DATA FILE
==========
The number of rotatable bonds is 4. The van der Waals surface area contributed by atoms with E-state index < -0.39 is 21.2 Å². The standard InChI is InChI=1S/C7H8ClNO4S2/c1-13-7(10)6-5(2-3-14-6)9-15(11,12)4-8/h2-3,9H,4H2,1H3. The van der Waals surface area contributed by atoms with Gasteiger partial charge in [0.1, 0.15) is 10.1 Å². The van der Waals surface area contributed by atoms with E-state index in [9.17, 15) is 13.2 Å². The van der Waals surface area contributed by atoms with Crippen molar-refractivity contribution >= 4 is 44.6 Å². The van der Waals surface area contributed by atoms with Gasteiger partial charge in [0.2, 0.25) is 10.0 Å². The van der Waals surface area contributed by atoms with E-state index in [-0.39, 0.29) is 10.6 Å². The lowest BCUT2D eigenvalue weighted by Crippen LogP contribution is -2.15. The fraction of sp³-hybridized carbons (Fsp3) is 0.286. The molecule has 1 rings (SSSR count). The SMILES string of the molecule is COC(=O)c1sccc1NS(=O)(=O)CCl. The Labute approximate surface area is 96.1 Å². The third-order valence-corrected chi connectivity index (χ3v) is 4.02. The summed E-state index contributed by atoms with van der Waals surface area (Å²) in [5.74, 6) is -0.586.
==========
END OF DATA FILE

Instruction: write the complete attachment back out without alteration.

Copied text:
The number of rotatable bonds is 4. The van der Waals surface area contributed by atoms with E-state index < -0.39 is 21.2 Å². The standard InChI is InChI=1S/C7H8ClNO4S2/c1-13-7(10)6-5(2-3-14-6)9-15(11,12)4-8/h2-3,9H,4H2,1H3. The van der Waals surface area contributed by atoms with Gasteiger partial charge in [0.1, 0.15) is 10.1 Å². The van der Waals surface area contributed by atoms with E-state index in [9.17, 15) is 13.2 Å². The van der Waals surface area contributed by atoms with Crippen molar-refractivity contribution >= 4 is 44.6 Å². The van der Waals surface area contributed by atoms with Gasteiger partial charge in [0.2, 0.25) is 10.0 Å². The van der Waals surface area contributed by atoms with E-state index in [-0.39, 0.29) is 10.6 Å². The lowest BCUT2D eigenvalue weighted by Crippen LogP contribution is -2.15. The fraction of sp³-hybridized carbons (Fsp3) is 0.286. The molecule has 1 rings (SSSR count). The SMILES string of the molecule is COC(=O)c1sccc1NS(=O)(=O)CCl. The Labute approximate surface area is 96.1 Å². The third-order valence-corrected chi connectivity index (χ3v) is 4.02. The summed E-state index contributed by atoms with van der Waals surface area (Å²) in [5.74, 6) is -0.586.